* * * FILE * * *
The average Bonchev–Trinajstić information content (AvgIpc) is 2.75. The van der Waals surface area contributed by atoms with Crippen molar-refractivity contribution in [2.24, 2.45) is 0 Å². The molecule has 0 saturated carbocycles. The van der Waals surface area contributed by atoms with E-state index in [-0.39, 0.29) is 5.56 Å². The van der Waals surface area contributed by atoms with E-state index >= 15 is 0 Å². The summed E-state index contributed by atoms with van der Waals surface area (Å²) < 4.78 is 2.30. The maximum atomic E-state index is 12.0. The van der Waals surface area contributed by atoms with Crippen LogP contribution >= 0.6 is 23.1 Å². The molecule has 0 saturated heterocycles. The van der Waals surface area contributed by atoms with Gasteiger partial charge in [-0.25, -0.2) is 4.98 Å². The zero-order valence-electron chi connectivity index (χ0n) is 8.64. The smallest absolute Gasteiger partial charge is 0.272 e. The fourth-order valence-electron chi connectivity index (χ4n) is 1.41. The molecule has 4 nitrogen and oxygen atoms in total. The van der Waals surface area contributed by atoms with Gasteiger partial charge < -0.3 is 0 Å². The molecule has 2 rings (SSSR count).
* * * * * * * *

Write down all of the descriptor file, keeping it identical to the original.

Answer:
The average Bonchev–Trinajstić information content (AvgIpc) is 2.75. The van der Waals surface area contributed by atoms with Crippen molar-refractivity contribution in [2.24, 2.45) is 0 Å². The molecule has 0 saturated carbocycles. The van der Waals surface area contributed by atoms with E-state index in [-0.39, 0.29) is 5.56 Å². The van der Waals surface area contributed by atoms with E-state index >= 15 is 0 Å². The summed E-state index contributed by atoms with van der Waals surface area (Å²) < 4.78 is 2.30. The maximum atomic E-state index is 12.0. The van der Waals surface area contributed by atoms with Crippen LogP contribution >= 0.6 is 23.1 Å². The molecule has 0 saturated heterocycles. The van der Waals surface area contributed by atoms with Gasteiger partial charge in [-0.25, -0.2) is 4.98 Å². The zero-order valence-electron chi connectivity index (χ0n) is 8.64. The smallest absolute Gasteiger partial charge is 0.272 e. The fourth-order valence-electron chi connectivity index (χ4n) is 1.41. The molecule has 4 nitrogen and oxygen atoms in total. The van der Waals surface area contributed by atoms with Gasteiger partial charge < -0.3 is 0 Å². The molecule has 2 rings (SSSR count).